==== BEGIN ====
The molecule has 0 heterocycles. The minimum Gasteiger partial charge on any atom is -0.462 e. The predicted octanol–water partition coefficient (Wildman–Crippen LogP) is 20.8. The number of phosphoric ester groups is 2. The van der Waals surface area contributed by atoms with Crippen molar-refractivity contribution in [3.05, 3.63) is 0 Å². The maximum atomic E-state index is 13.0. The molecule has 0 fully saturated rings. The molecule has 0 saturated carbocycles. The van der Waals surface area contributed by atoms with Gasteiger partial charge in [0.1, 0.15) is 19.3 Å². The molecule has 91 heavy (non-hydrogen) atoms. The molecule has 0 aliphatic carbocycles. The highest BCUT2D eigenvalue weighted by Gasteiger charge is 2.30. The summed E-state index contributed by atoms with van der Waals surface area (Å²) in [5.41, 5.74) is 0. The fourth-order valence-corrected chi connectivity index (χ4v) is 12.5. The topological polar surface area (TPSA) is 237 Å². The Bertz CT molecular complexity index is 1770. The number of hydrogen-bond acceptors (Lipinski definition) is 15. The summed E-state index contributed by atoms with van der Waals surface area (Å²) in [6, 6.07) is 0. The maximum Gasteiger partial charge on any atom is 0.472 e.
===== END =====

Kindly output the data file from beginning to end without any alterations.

The molecule has 0 heterocycles. The minimum Gasteiger partial charge on any atom is -0.462 e. The predicted octanol–water partition coefficient (Wildman–Crippen LogP) is 20.8. The number of phosphoric ester groups is 2. The van der Waals surface area contributed by atoms with Crippen molar-refractivity contribution in [3.05, 3.63) is 0 Å². The maximum atomic E-state index is 13.0. The molecule has 0 fully saturated rings. The molecule has 0 saturated carbocycles. The van der Waals surface area contributed by atoms with Gasteiger partial charge in [0.1, 0.15) is 19.3 Å². The molecule has 91 heavy (non-hydrogen) atoms. The molecule has 0 aliphatic carbocycles. The highest BCUT2D eigenvalue weighted by Gasteiger charge is 2.30. The summed E-state index contributed by atoms with van der Waals surface area (Å²) in [5.41, 5.74) is 0. The fourth-order valence-corrected chi connectivity index (χ4v) is 12.5. The topological polar surface area (TPSA) is 237 Å². The Bertz CT molecular complexity index is 1770. The number of hydrogen-bond acceptors (Lipinski definition) is 15. The summed E-state index contributed by atoms with van der Waals surface area (Å²) in [6, 6.07) is 0. The maximum Gasteiger partial charge on any atom is 0.472 e.